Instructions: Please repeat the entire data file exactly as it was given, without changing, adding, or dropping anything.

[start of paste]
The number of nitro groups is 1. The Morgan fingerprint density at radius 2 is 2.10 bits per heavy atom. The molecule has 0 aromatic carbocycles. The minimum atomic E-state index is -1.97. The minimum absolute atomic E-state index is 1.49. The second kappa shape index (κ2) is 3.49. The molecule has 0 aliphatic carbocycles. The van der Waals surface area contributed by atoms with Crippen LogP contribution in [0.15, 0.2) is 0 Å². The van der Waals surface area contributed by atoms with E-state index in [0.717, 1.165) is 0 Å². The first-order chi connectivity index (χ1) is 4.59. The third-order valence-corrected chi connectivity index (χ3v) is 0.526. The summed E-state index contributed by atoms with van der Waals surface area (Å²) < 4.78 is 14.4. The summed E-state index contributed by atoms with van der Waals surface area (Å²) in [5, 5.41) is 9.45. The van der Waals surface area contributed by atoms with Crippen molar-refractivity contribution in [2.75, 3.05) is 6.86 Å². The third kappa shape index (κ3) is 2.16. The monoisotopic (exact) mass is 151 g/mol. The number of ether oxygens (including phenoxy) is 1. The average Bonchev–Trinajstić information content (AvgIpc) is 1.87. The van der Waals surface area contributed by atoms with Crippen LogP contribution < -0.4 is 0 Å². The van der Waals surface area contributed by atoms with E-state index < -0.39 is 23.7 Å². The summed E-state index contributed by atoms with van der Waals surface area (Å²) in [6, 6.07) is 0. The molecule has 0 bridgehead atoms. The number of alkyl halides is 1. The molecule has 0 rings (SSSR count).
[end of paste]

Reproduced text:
The number of nitro groups is 1. The Morgan fingerprint density at radius 2 is 2.10 bits per heavy atom. The molecule has 0 aromatic carbocycles. The minimum atomic E-state index is -1.97. The minimum absolute atomic E-state index is 1.49. The second kappa shape index (κ2) is 3.49. The molecule has 0 aliphatic carbocycles. The van der Waals surface area contributed by atoms with Crippen LogP contribution in [0.15, 0.2) is 0 Å². The van der Waals surface area contributed by atoms with E-state index in [0.717, 1.165) is 0 Å². The first-order chi connectivity index (χ1) is 4.59. The third-order valence-corrected chi connectivity index (χ3v) is 0.526. The summed E-state index contributed by atoms with van der Waals surface area (Å²) < 4.78 is 14.4. The summed E-state index contributed by atoms with van der Waals surface area (Å²) in [5, 5.41) is 9.45. The van der Waals surface area contributed by atoms with Crippen molar-refractivity contribution in [2.75, 3.05) is 6.86 Å². The third kappa shape index (κ3) is 2.16. The monoisotopic (exact) mass is 151 g/mol. The number of ether oxygens (including phenoxy) is 1. The average Bonchev–Trinajstić information content (AvgIpc) is 1.87. The van der Waals surface area contributed by atoms with Crippen LogP contribution < -0.4 is 0 Å². The van der Waals surface area contributed by atoms with E-state index < -0.39 is 23.7 Å². The summed E-state index contributed by atoms with van der Waals surface area (Å²) in [6, 6.07) is 0. The molecule has 0 bridgehead atoms. The number of alkyl halides is 1. The molecule has 0 rings (SSSR count).